Developers of proposed new ground are put on the spot
A public meeting called to give residents chance to quiz the development team behind AFC Wimbledon's new stadium plans packed out a school hall in the town last night (February 11).
The club wants to build a 20,000 capacity stadium, with an initial 11,000 seats, on the site of the current Wimbledon Stadium in Plough Lane.
Along with partner Galliard Homes, it also plans shops, a squash and fitness club, 602 homes with basement parking, 297 car parking spaces and cycle parking.
A rival plan for the site involves expanding the greyhound stadium to a 4,500 seat arena as well as building 550 new homes.
The meeting was organised by Merton Council at Ricards Lodge School to give residents the chance to hear directly from AFC Wimbledon and Galliard Homes about their plans.
Around 400 people attended the meeting, with most expressing their backing for the scheme. The only two bursts of applause during the evening came after comments made in support of the project.
Erik Samuelson, AFC Wimbledon Chief Executive, said his three key messages were that the scheme would embrace the cultural heritage of Wimbledon, be sustainable and offer substantial community benefits. He added: "It will allow the club to continue to grow, and in some ways Wimbledon will be coming home".
Some of the questions related to concerns over transport and parking issues, as well as the flooding risk on the site.
There will only be spaces for 75 cars, the meeting was told, which means no parking for general supporters. A survey carried out for the club in July 2012 showed there were 16,000 parking spaces within 2km of the ground, with 5-6,000 of those being vacant.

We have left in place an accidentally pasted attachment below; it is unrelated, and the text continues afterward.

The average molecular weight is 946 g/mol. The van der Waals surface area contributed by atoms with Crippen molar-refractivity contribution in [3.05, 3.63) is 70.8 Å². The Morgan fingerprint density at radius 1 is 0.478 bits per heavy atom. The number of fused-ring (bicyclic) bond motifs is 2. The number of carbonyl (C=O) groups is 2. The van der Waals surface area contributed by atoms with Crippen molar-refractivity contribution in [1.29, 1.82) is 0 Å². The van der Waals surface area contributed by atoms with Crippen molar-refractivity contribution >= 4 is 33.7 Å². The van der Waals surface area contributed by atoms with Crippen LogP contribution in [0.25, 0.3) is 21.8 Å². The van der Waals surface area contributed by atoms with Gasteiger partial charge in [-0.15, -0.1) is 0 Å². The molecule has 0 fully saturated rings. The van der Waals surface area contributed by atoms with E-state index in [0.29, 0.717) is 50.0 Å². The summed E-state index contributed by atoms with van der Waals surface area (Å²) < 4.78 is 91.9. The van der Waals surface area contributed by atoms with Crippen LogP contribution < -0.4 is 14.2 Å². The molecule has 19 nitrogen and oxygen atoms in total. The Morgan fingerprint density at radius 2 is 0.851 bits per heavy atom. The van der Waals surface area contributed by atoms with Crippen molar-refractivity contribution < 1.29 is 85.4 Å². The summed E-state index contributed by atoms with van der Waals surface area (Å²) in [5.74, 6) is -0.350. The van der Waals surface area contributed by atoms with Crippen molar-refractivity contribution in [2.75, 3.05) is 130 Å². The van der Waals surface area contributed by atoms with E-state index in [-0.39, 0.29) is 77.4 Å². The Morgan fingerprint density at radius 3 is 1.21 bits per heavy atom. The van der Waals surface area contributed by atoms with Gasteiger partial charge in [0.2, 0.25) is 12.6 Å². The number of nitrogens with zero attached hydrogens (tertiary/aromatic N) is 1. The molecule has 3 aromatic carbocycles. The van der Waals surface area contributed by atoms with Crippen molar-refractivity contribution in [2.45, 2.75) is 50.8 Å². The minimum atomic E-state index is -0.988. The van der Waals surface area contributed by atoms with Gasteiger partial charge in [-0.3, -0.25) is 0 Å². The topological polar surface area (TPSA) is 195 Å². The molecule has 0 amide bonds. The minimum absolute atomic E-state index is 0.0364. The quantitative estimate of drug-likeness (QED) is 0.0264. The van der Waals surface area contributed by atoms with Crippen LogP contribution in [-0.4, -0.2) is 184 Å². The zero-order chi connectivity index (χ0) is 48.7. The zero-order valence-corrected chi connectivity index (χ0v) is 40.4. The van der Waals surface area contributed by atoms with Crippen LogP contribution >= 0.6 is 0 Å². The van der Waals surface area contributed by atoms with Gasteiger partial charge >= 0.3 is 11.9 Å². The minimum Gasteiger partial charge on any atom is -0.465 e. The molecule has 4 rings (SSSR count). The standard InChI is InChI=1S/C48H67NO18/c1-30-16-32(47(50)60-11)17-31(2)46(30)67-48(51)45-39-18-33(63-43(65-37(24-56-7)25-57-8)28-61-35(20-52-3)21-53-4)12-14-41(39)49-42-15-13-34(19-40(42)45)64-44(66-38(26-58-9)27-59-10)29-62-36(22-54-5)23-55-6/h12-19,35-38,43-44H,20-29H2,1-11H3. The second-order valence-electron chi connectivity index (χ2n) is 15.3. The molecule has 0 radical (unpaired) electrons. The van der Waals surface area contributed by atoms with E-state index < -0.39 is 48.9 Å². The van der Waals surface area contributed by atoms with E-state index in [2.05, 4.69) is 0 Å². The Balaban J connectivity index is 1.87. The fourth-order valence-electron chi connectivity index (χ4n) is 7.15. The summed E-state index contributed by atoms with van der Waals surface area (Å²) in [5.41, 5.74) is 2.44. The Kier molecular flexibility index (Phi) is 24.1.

Panel member Duncan Parr, from Savills, who have submitted the planning application on behalf of AFC Wimbledon, assured residents expressing concern about potential parking problems that another transport survey would be carried out. If this did not validate the original survey, then a bigger check would be carried out.
"The vast majority of fans will come by public transport. Some will drive, but when the stadium opens there will be an on-going review of parking," he added.
Mr Parr also revealed that, if the plan gets the go-ahead, then work will start on the site in 2016, with the aim of the stadium being opened in September 2017. The residential scheme would be completed around a year after that, he said.
Mr Samuelson told the meeting that he "comfortably" expects to see AFC Wimbledon's crowds rise by an average of 55% to around 6,200. He also said the project would create 350 jobs for the site work, as well as an extra 50 paid matchday jobs.
In response to rumours that the new ground could be shared by a rugby club, he said: "We have no intention of ground-sharing with anyone and we have no intention of staging concerts."
Neil Milligan, Merton Council Development Control Manager, admitted it was more likely that the application would not to go planning committee before the May General Election. "We need to look into a number of issues, and I can't say exactly when it will be coming to committee. But March and April are likely to pass by," he said.
It emerged before the meeting that Mayor of London Boris Johnson has written to Merton Council stating that the principle of the development is in line with strategic and local planning policy. He adds that it doesn't comply with the London Plan on a number of issues, but there are possible remedies for all of these areas.
The issues he mentions include demonstrating that the proposals would not cause a flood risk; detailing the element of affordable housing; detailing the design of the children's play space and the site in general; more work on the transport arrangements.
He has asked Merton Council to consult with him again before a final decision is made.
What do you think? Why not comment on our forum?
February 12, 2015